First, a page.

Molecular-Level Modeling of the Structure and Proton Transport within the Membrane Electrode Assembly of Hydrogen Proton Exchange Membrane Fuel Cells

  • Myvizhi Esai Selvan
  • David J. Keffer
Part of the Modern Aspects of Electrochemistry book series (MAOE, volume 50)


The creation of proton exchange membrane fuel cells (PEMFCs) in the early 1960’s attracted great interest with the prospect of serving as a highly efficient and eco-friendly power source. This nascent technology found a broad range of applications spanning from spacecrafts to automobiles and electronic devices. The PEMFC in its simplest form consists of an anode, where the hydrogen fuel is catalytically electro-oxidized (dissociated into protons and electrons), a cathode, where oxygen is catalytically electro-reduced (combined with protons to form water) and a polymer electrolyte membrane, which serves as the structural framework of the cell and transports protons from anode to cathode, while the electrons are forced through the external circuit generating electricity. Today, fuel cell remains one of the most promising means of generating energy from alternative fuels, with tremendous potential to reduce oil dependence and carbon emissions. However, current PEMFCs have a relatively narrow operational range and a high cost of production, thus requiring significant experimental and theoretical research to develop a thorough understanding of this technology (at both the molecular and macroscopic scale), which will ultimately render the fuel cell as an economically viable option.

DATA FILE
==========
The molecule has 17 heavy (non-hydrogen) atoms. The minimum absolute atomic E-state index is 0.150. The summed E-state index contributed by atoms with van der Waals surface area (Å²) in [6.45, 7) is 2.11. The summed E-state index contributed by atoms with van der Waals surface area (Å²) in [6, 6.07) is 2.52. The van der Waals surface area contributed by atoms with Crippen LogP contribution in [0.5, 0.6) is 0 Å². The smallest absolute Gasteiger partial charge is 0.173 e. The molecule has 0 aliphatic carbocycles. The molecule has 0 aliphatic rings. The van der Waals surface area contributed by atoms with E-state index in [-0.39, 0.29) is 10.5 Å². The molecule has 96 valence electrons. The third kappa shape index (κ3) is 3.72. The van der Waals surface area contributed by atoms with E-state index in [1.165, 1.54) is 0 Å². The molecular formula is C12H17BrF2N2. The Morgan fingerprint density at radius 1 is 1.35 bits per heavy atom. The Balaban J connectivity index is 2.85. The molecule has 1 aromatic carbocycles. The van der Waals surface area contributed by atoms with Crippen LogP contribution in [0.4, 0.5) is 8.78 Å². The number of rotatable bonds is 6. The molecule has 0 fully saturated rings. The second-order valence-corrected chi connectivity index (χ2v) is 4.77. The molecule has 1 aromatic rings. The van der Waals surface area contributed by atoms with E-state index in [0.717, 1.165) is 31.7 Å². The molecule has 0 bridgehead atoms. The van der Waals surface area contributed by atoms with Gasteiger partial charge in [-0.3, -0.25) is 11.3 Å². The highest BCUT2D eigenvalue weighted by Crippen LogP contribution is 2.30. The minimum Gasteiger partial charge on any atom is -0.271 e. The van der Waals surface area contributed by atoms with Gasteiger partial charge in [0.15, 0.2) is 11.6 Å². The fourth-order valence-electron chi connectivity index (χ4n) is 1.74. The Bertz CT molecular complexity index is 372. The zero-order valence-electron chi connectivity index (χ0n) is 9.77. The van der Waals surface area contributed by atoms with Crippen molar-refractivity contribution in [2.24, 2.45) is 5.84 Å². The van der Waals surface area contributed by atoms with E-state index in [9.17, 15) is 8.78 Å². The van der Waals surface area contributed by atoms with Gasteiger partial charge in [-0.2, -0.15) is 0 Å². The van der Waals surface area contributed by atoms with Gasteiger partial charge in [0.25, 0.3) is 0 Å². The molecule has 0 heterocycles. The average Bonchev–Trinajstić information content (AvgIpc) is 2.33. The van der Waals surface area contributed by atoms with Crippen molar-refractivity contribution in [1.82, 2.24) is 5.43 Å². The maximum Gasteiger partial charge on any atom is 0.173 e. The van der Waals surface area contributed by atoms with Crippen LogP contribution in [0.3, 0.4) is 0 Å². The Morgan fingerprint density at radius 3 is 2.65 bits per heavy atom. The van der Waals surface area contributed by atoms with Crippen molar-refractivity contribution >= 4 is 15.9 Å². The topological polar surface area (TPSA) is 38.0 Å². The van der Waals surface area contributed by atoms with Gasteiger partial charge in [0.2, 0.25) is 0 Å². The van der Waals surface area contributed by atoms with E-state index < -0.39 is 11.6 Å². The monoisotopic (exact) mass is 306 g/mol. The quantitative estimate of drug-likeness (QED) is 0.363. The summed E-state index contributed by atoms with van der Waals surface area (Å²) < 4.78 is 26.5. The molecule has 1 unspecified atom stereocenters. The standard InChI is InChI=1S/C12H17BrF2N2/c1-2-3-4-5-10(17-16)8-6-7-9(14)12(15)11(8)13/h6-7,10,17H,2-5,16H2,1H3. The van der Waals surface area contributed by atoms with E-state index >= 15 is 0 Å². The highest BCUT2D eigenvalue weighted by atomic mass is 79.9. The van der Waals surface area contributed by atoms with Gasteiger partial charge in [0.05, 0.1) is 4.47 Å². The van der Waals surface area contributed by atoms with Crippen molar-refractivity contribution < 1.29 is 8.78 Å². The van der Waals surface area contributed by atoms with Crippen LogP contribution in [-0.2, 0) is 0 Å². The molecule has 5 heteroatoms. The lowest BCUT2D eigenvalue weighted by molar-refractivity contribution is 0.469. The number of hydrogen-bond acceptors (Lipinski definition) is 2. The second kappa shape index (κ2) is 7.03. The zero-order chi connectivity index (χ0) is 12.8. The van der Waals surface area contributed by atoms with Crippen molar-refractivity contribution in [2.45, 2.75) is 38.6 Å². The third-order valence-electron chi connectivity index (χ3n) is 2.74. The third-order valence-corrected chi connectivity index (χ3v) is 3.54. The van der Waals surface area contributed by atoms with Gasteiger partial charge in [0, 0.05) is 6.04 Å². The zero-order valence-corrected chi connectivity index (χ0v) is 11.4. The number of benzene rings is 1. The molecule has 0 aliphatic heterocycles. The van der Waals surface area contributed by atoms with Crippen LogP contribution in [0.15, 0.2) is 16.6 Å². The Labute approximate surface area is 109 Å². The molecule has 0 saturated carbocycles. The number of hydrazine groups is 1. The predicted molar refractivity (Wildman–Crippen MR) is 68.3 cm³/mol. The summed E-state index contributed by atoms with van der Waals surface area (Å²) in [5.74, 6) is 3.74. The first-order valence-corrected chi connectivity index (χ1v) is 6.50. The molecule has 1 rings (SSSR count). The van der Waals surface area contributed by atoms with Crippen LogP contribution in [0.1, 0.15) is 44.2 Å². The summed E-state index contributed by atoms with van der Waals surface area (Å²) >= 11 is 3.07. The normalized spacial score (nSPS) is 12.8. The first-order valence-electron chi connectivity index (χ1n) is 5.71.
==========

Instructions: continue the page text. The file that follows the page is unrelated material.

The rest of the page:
Root Mean Square Polymer Electrolyte Bulk Water Pair Correlation Function Proton Exchange Membrane Fuel Cell 
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© Springer Science+Business Media, LLC 2010

Authors and Affiliations

  • Myvizhi Esai Selvan
    • 1
  • David J. Keffer
    • 1
  1. 1.Department of Chemical and Biomolecular EngineeringUniversity of TennesseeKnoxvilleUSA

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